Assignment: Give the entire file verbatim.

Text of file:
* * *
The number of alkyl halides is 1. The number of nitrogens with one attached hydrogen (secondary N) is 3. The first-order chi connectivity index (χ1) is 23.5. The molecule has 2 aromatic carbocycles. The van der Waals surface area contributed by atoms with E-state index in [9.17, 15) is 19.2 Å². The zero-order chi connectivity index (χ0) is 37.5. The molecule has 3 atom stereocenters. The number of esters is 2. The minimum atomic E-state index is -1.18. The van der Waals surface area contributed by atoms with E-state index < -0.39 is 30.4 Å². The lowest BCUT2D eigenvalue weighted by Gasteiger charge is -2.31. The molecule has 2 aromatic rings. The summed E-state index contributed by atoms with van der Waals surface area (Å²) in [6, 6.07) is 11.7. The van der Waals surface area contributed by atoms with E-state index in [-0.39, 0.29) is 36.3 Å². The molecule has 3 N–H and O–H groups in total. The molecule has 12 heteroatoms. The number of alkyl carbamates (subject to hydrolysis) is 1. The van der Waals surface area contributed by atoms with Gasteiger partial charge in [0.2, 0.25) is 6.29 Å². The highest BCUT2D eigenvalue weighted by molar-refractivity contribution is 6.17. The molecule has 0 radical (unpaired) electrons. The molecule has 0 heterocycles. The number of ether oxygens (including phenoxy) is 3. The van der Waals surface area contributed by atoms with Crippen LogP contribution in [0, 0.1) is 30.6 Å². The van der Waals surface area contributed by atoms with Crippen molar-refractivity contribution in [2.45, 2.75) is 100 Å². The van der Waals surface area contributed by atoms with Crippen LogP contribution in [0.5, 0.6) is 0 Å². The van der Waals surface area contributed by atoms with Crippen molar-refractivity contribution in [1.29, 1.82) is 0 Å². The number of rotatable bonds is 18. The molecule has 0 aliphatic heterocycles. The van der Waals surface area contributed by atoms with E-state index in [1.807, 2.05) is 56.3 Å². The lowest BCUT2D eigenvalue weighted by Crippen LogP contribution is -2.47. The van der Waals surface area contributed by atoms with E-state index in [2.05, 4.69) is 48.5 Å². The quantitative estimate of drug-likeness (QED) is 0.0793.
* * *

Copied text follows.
The number of alkyl halides is 1. The number of nitrogens with one attached hydrogen (secondary N) is 3. The first-order chi connectivity index (χ1) is 23.5. The molecule has 2 aromatic carbocycles. The van der Waals surface area contributed by atoms with E-state index in [9.17, 15) is 19.2 Å². The zero-order chi connectivity index (χ0) is 37.5. The molecule has 3 atom stereocenters. The number of esters is 2. The minimum atomic E-state index is -1.18. The van der Waals surface area contributed by atoms with E-state index < -0.39 is 30.4 Å². The lowest BCUT2D eigenvalue weighted by Gasteiger charge is -2.31. The molecule has 2 aromatic rings. The summed E-state index contributed by atoms with van der Waals surface area (Å²) in [6, 6.07) is 11.7. The van der Waals surface area contributed by atoms with E-state index in [-0.39, 0.29) is 36.3 Å². The molecule has 3 N–H and O–H groups in total. The molecule has 12 heteroatoms. The number of alkyl carbamates (subject to hydrolysis) is 1. The van der Waals surface area contributed by atoms with Gasteiger partial charge in [0.2, 0.25) is 6.29 Å². The highest BCUT2D eigenvalue weighted by molar-refractivity contribution is 6.17. The molecule has 0 radical (unpaired) electrons. The molecule has 0 heterocycles. The number of ether oxygens (including phenoxy) is 3. The van der Waals surface area contributed by atoms with Crippen LogP contribution in [0, 0.1) is 30.6 Å². The van der Waals surface area contributed by atoms with Crippen molar-refractivity contribution in [2.45, 2.75) is 100 Å². The van der Waals surface area contributed by atoms with Crippen LogP contribution in [0.5, 0.6) is 0 Å². The van der Waals surface area contributed by atoms with Crippen molar-refractivity contribution in [1.29, 1.82) is 0 Å². The number of rotatable bonds is 18. The molecule has 0 aliphatic heterocycles. The van der Waals surface area contributed by atoms with E-state index in [1.807, 2.05) is 56.3 Å². The lowest BCUT2D eigenvalue weighted by Crippen LogP contribution is -2.47. The van der Waals surface area contributed by atoms with E-state index in [2.05, 4.69) is 48.5 Å². The quantitative estimate of drug-likeness (QED) is 0.0793.